Don’t misunderstand us: “Meat plate,” “beef rib,” etc. are staple searches in every city. Dallas is even the only one that’s specifically looking for “burnt ends.” But Austin not only regularly talks ribs and brisket, it also tosses in the “potato salad” and “white bread.” It’s also always on the hunt for the experience of a “BBQ joint” where it’s cooked on a “pit.”
Dallas will eat deep-fried anything.
“Chicken fried, “fried steak,” “fried okra,” “fried pickle,” “fried catfish,” “chicken strip,” “crispy chicken,” “cheese stick”—just a quick glance through Dallas’ list is enough to give you secondhand angina. It’s no wonder the State Fair goes to such great lengths each year to impress a city that’s seen and fried it all. Naturally, “ranch dressing” also ranks pretty high.
Houston has the largest breadth of Asian cuisine searches.
Given that Houston has one of the largest Asian populations in the country, it’s not surprising that the city’s taste in Asian cuisine is so diverse. Bao, bánh mì, the “best pho,” and bo hue abound, alongside sushi like “spicy salmon”—even specific ingredients like “spicy mayo” and “condensed milk.” What is surprising is that, for cities that pride themselves on being similarly cosmopolitan, Austin and Dallas both have pretty basic tastes, only mentioning Chinese staples like egg rolls, sesame chicken, and egg drop soup. (Although, to Dallas’ credit, it is the only city whose word cloud mentioned “biryani.”)
Austin cares just as much about the setting as the food.
Austin’s most frequently used terms include “backyard,” “back patio,” “outdoor area,” “picnic table,” “fence,” and even “old house” and “branches,” suggesting its citizens are as interested in a laid-back, open-air atmosphere as anything they might actually eat in between shooing flies. “Locally owned” and “around town” also rate highly, as do “trailer” and “food truck.” In short, Austin values the idea (or even the illusion) of authenticity.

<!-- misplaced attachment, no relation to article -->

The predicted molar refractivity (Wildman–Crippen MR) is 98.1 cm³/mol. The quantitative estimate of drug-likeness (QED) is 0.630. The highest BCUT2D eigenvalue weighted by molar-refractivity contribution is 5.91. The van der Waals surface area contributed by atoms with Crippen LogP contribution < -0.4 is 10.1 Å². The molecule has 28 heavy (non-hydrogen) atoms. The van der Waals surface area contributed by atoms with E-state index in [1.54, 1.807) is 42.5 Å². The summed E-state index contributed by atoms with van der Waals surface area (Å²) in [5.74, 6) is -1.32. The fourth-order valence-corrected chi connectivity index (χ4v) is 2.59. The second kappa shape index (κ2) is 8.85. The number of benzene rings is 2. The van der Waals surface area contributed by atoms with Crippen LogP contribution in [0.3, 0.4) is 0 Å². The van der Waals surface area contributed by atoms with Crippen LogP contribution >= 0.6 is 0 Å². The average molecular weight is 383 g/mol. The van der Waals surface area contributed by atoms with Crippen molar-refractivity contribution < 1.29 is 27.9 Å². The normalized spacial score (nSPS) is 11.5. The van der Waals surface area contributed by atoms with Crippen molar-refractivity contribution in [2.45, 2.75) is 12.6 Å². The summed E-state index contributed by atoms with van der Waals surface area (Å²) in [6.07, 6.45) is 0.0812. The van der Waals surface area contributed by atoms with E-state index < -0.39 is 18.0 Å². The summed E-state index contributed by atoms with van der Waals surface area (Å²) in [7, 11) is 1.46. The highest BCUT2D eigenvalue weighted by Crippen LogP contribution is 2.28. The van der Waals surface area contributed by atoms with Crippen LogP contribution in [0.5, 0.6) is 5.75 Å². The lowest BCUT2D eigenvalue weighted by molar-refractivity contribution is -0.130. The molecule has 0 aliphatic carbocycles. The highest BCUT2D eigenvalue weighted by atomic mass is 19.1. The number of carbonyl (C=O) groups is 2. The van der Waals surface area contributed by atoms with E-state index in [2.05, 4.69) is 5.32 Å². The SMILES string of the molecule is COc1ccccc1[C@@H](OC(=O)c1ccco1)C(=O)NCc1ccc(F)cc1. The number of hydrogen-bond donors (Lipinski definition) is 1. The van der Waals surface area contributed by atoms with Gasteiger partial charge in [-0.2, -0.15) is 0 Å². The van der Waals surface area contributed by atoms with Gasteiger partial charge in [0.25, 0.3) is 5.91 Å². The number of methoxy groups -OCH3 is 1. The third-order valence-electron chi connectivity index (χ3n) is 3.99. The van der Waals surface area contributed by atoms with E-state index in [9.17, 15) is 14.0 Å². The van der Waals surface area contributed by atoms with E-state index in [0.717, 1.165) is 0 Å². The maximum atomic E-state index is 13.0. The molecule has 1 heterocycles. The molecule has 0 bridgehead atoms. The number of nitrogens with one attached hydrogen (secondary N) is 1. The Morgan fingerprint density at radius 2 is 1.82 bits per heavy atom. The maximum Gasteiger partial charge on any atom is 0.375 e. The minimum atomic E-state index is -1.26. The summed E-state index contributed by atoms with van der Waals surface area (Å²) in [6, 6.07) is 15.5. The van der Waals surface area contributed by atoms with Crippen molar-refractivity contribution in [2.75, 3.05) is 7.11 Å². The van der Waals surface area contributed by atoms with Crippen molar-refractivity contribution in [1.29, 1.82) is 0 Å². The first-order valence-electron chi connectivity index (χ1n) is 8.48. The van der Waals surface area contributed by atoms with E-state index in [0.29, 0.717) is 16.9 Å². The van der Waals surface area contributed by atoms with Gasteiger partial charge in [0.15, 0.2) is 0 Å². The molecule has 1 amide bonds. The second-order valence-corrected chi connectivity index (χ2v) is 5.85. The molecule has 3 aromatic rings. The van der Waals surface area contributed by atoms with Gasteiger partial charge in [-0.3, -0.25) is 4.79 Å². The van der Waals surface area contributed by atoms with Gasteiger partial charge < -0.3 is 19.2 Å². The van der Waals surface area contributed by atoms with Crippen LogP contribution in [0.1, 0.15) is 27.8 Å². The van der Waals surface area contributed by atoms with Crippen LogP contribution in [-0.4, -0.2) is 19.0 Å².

Houston likes it fancy.
Houston loves a good “soft opening” of a new restaurant. It’s on the hunt for “valet parking.” (In fact, the whole “parking situation” seems to be a going concern.) It loves to dine on “quail,” “baked potato,” “tomato basil soup,” and other stuffy, Old Money sorts of dishes. It’s also the only city that seems to be searching for a good “shellac manicure”—all the better for attending the soft opening.
Austin just wants to know if it can bring its dog.
“Dog friendly,” “dog park,” “take dog,” and “leash” are all among the most-used phrases in a town that doesn’t go anywhere without its canine buddy, and where the quintessential Austin business may as well be a dog food truck. “Vet tech” is also up there, hopefully not as the result of so many breakfast taco scraps.
Dallas would like to see the manager.
“Manager duty,” “manager come,” “management team,” and “mgr” are littered across Dallas’ results, along with other signifiers of service gone south, like “dirty table” and the mysterious “lady came.” We’re not sure if Dallas restaurants are more slapdash, or if Dallas patrons are just less forgiving about it. Either way, woe unto Dallas waiters who take too long with the fried pickles.
Austin is far more non-confrontational.
In Austin, on the other hand, “sent email” is apparently a common enough phrase to be singled out here, implying that the unsatisfied customers of Austin would rather type out their complaints after the fact—a byproduct, perhaps, of the booming tech industry, or the disgruntled liberal arts majors residing there.
Dallas is not reserved in its praise.
Still, Dallas isn’t withholding when it comes to offering compliments, or even unspecific hyperbole. “Greatness”—and just “greatness”—appears on Dallas’ list, a word that its people apparently toss out frequently enough to be notable. This is accompanied by the inherently hilarious phrase “tacos amazing,” which suggests that Dallasites live in a somewhat enviable state of perpetual wonder, whenever they’re not complaining to the manager.